Mr. Scattergood. You write that in to the Indian Office and we will have it looked up. We will see if we can not give you a letter that will help out the situation because if it is on a reservation the Indian have a right to fish on the reservation without interference from any State authority.
Mr. Wacheno. Over at Oregon City I went there once and saw Judge Campbell. He said he was going to write to Washington and find out, and he never do it.
Mr. Scattergood. He never found out?
Mr. Wacheno. He is here in Salem and another fellow took his place. Another thing I want to ask you. I have been troubled for about three or four years, maybe five years. My brother he died. He had 193 acres of land and I want to get patent one time. I have gone spoken about it. When he died I bought his casket, his clothes and everything. Then I had timberland and Mr. Joe he told me he will buy that timberland and get deed for that timberland. So I took Mr. Hudson down with me to McMinnville and I had given him a blank to fill out. I told him I couldn’t write. I can not read and write myself because I never was in school since they brought me there. I had a chance to go to school but I had to take care of my father and didn’t go. So I give it to Mr. Hudson and he couldn’t do it. We went to see an attorney at McMinnville. He filled up the blank and sent it to the Indian Office. It has been gone quite awhile. Finally it came back, The agent stopped it. He said they could not issue no patents. I say all right. I am satisfied I get it. All at once about three years ago I get notified, they say they send the patent. Well I came over here and asked the superintendent, Mr. McGregor, and he stated the form it is down at Portland or maybe over at Siletz, so I went over at Siletz and I asked him and he says it is not here.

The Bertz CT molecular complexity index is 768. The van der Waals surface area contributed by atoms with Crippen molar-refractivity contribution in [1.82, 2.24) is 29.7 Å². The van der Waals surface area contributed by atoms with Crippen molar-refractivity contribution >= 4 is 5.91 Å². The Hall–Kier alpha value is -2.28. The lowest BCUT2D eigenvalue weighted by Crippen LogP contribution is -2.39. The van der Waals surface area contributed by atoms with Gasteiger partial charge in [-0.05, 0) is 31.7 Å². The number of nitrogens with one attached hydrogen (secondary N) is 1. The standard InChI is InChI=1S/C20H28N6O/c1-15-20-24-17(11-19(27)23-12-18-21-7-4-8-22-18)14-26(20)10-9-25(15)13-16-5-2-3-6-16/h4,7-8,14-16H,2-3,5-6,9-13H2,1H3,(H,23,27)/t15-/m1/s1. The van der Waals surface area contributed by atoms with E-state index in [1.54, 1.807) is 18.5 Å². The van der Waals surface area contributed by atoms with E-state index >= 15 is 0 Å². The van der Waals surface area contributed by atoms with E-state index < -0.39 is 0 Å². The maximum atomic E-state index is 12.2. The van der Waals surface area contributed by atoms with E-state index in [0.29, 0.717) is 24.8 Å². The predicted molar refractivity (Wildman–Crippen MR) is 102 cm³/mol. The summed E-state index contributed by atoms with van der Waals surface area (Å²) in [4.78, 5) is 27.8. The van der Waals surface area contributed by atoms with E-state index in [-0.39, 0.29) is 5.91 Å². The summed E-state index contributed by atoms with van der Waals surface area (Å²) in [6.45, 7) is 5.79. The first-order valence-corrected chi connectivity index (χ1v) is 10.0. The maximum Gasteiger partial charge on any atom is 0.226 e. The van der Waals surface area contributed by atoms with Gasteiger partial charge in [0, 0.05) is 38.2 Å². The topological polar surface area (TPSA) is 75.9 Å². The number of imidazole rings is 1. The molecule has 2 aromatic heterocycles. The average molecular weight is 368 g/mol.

Senator Frazier. Did you not get the Patent?
Mr. Wacheno. It went along and they sent it to my nephew. They sent it on his name. I got the patent. It is 100 acres. I ask him if he made application for that. He said no. We made application in McMinnville by the attorney and they turned us down. Finally, they sent it in his name and he mortgaged that land the same day.
Senator Frazier. That was the end of it?
Mr. Wacheno. Yes. I wanted to find out. I came here and Charley could not understand about it. The Sheriff sold it on him.
Senator Frazier. What about that?
Mr. Larsen. If I remember rightly, the application was made by the heirs for this piece of property. It was their intention to reserve a small portion, but somehow or other the application went through for the whole allotment. He did not understand it that way and when the taxes came due and they notified him why he was, of course surprised. That is as far as I know about it. It was sold for taxes.
Mr. Wacheno. It was sold for a mortgage.
Senator Frazier. Is there anything else you can do about it?
Mr. Larsen. No, not now. It is one of those unfortunate cases.
John Wacheno gets little information in this meeting. Larson is looking into the fishing issue. A search of Larson’s records at Willamette University did not reveal a report or further actions on his part.
Ethnohistory Research, LLC | David G. Lewis, PhD